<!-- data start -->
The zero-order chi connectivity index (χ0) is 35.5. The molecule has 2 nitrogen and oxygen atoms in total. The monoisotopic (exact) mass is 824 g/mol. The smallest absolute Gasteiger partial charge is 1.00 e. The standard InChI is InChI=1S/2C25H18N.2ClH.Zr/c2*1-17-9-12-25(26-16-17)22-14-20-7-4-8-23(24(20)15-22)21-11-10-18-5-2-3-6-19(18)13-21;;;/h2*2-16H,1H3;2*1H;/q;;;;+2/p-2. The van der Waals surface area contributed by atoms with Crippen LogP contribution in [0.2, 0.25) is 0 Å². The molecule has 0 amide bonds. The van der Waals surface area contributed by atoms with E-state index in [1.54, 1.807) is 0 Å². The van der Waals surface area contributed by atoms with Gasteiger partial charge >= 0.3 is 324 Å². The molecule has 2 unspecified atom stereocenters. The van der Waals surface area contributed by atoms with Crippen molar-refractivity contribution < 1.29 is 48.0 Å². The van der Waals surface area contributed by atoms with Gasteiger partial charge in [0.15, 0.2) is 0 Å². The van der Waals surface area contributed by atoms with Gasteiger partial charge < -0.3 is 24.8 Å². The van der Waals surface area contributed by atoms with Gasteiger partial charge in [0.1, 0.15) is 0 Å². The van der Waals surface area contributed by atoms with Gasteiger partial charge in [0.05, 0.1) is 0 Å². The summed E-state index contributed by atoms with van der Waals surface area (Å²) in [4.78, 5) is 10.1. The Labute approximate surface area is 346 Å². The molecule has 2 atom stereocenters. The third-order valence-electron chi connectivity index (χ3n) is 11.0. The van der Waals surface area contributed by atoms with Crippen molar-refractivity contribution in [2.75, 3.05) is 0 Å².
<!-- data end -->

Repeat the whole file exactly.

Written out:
The zero-order chi connectivity index (χ0) is 35.5. The molecule has 2 nitrogen and oxygen atoms in total. The monoisotopic (exact) mass is 824 g/mol. The smallest absolute Gasteiger partial charge is 1.00 e. The standard InChI is InChI=1S/2C25H18N.2ClH.Zr/c2*1-17-9-12-25(26-16-17)22-14-20-7-4-8-23(24(20)15-22)21-11-10-18-5-2-3-6-19(18)13-21;;;/h2*2-16H,1H3;2*1H;/q;;;;+2/p-2. The van der Waals surface area contributed by atoms with Crippen LogP contribution in [0.2, 0.25) is 0 Å². The molecule has 0 amide bonds. The van der Waals surface area contributed by atoms with E-state index in [1.54, 1.807) is 0 Å². The van der Waals surface area contributed by atoms with Gasteiger partial charge >= 0.3 is 324 Å². The molecule has 2 unspecified atom stereocenters. The van der Waals surface area contributed by atoms with Crippen molar-refractivity contribution < 1.29 is 48.0 Å². The van der Waals surface area contributed by atoms with Gasteiger partial charge in [0.15, 0.2) is 0 Å². The van der Waals surface area contributed by atoms with Gasteiger partial charge < -0.3 is 24.8 Å². The van der Waals surface area contributed by atoms with Gasteiger partial charge in [0.1, 0.15) is 0 Å². The van der Waals surface area contributed by atoms with Gasteiger partial charge in [0.05, 0.1) is 0 Å². The summed E-state index contributed by atoms with van der Waals surface area (Å²) in [4.78, 5) is 10.1. The Labute approximate surface area is 346 Å². The molecule has 2 atom stereocenters. The third-order valence-electron chi connectivity index (χ3n) is 11.0. The van der Waals surface area contributed by atoms with Crippen molar-refractivity contribution in [2.75, 3.05) is 0 Å².